Lyon Group and Japanese energy company Jera say they plan to begin construction of a large solar plus battery storage project in north Queensland in early 2019, after reaching agreement on the project’s generator performance standard with the Australian Energy Market Operator this week.
The Cape York solar and battery project, near the smaller but existing Lakeland solar and storage installation (pictured above), will feature a 55MW solar farm and a 20MW/80MWh battery built by Fluence, which has also delivered the Ballarat battery in Victoria and will build the 10MW/10MWh battery next to the Lincoln Gap wind farm in South Australia.
In a statement, Lyon Group described the $150 million facility as a “world first Queensland dispatchable solar peaker”, that operates through a a single connection point.
This means, the company says, that it can operate as a “semi-scheduled” solar generator with up to 55MW of capacity, but also deliver 20MW of fully scheduled capacity through the battery, when the conditions (and the prices) suit.
An announcement of reaching a GPS agreement is highly unusual, but possibly cause for celebration due to the unique nature of this project. A company spokesman said an off-take agreement is still being finalised, but finance is in place.
Lyon Group has talked much of its various solar and battery storage project ambitions, particularly some large projects in South Australia and Victoria that have yet to see the light of day, and it has been involved in a court dispute with First Solar over payments for one of those projects.
Last year, however, Lyon signed a joint venture with Jera, a huge and deep-pocketed Japanese energy company with some 74GW of generation in its portfolio, and Fluence, a joint venture between Siemens and AES, to advance the Cape York and other projects. Jera itself is an equal joint venture of two major Japanese electricity companies, Tepco and Chubu Electric Power Co.
“The Cape York Battery Power Plant will be the first fully integrated grid-connected large dispatchable solar peaker in Australia if not the world,” Lyon CEO David Green said in a statement.
“The 20MW/80MWh Fluence battery-based energy storage system plus 55MWac solar generation will dispatch firm clean energy through a single connection point, using a single power plant controller.”
Green said only a “truly integrated” battery and solar plant could avoid grid destabilising voltage and frequency fluctuations, and transitory impacts.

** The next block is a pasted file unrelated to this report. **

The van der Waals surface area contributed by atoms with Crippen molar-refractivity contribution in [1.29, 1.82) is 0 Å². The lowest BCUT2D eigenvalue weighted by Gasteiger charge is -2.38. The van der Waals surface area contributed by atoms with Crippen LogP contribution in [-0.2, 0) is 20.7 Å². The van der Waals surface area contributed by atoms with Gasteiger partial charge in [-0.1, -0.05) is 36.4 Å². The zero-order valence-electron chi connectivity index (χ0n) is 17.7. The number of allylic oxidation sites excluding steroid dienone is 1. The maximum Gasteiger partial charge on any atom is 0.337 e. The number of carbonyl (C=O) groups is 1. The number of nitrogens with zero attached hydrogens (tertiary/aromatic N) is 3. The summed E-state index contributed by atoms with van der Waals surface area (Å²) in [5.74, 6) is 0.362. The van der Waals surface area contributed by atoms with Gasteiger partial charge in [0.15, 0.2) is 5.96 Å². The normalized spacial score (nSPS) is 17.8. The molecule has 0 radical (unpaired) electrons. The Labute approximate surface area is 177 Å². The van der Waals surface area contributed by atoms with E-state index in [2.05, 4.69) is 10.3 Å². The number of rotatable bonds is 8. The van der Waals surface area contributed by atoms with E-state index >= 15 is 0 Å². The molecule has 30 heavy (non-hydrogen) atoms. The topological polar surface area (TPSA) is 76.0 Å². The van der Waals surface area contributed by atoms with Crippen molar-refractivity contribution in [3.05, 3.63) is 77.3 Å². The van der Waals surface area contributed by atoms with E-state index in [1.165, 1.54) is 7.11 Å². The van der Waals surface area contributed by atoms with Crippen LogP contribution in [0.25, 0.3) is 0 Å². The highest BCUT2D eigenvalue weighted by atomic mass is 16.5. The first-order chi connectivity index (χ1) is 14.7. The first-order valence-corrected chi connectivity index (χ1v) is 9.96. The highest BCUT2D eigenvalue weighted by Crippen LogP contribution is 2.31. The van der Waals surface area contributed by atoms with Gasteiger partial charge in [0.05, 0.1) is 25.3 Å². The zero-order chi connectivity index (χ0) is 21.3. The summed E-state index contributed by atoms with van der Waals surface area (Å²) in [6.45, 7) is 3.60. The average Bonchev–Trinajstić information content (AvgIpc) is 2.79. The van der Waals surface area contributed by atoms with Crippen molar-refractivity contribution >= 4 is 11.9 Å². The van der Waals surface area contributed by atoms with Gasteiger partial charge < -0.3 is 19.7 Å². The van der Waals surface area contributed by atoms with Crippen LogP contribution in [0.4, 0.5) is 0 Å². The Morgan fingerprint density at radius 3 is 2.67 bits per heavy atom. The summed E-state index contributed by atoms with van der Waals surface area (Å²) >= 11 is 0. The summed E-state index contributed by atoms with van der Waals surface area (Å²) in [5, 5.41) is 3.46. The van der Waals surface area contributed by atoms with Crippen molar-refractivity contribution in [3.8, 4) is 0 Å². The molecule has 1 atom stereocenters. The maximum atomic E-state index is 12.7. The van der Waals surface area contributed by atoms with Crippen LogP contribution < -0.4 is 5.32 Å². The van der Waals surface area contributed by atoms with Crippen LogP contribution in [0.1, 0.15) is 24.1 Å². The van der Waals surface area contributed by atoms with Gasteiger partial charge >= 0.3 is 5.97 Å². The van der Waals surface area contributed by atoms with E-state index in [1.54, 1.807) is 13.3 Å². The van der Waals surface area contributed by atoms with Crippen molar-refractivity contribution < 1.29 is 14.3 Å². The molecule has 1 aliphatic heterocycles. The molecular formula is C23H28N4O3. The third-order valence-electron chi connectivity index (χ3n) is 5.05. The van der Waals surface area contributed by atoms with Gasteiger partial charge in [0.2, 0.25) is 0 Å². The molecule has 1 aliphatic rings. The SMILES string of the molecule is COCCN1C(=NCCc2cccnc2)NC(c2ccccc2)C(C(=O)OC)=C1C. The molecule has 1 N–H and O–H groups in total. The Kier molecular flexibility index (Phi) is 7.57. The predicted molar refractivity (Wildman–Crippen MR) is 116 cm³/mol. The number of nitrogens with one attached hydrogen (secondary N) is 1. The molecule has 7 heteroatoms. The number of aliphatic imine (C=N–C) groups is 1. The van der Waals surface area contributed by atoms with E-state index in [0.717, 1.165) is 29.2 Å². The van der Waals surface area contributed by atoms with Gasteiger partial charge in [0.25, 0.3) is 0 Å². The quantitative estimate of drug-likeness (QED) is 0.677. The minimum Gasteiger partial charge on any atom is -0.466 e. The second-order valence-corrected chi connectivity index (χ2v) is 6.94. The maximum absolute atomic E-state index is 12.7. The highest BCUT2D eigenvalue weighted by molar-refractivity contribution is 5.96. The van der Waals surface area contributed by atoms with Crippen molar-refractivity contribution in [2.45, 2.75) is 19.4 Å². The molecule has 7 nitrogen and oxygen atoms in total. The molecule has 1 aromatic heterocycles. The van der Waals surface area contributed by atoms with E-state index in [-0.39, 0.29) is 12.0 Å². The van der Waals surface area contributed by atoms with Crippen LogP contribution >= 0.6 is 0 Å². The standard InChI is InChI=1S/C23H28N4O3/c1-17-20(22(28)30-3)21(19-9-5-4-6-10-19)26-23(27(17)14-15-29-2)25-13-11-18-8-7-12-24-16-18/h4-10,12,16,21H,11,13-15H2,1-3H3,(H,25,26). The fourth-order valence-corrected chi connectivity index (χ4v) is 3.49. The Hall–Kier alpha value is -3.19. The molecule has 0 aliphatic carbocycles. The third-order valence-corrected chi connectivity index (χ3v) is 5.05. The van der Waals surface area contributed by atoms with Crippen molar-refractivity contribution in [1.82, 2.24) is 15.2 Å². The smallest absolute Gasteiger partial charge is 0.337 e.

“Projects like this can reduce grid costs by lifting transmission utilisation, so that network augmentation can be deferred, reduced or in some cases avoided,” he said.
“Weather-dependent renewable energy still has a future in Australia, but dispatchable renewables are far more valuable, and regulatory reforms will lift revenues for high-speed, flexible services.”
The battery storage industry has lamented the fact that rules and regulations applying to the grid have failed to keep pace with technology – not recognising their speed and accuracy and flexibility, and making it difficult to combine both wind and solar storage into one facility.
Some key changes, such as a switch to 5-minute settlement periods, will not take place until 2021. AEMO is looking at rules to make it easier for wind and solar and storage projects to be combined.
Green says that solar peaking plants will quickly take the place of gas peakers because their speed of dispatch, lower and more predictable operating costs and unparalleled flexibility.
“Solar peakers and other four-hour duration battery storage will service a big proportion of Australia’s daily peak demand period,” he said.
Satoshi Yajima, senior vice president of Power Generation Business at Jera, said in the statement that storage would play a key role in Australia as the share of renewable energy moved to and beyond 50 per cent.
“The Cape York Battery Power Plant is a small power plant within JERA’s portfolio, but we see this project as lighting the way to expand our renewables portfolio,” he said.
“JERA is delighted with progress on development of the Cape York, Riverland and Nowingi Battery Power Plants, and is looking forward to the Cape York project commencing construction early in the new year.”
Fluence’s chief operating officer John Zahurancik said renewable peaking assets such as the Cape York project will quickly become a leading alternative to traditional forms of peaking generation.
The Cape York Battery Power Plant is adjacent to the Lakeland Project, which came on line earlier this year with 13MW of solar and 1.4MW/5.3MWh of battery storage. That project was initiated by Lyon Group, but sold before construction began and was completed by Conergy.
Lyon Group said the long-touted Riverland Battery Power Plant in South Australia and Nowingi Battery Power Plant in Victoria will also commence construction in 2019. It offered no further details on those projects.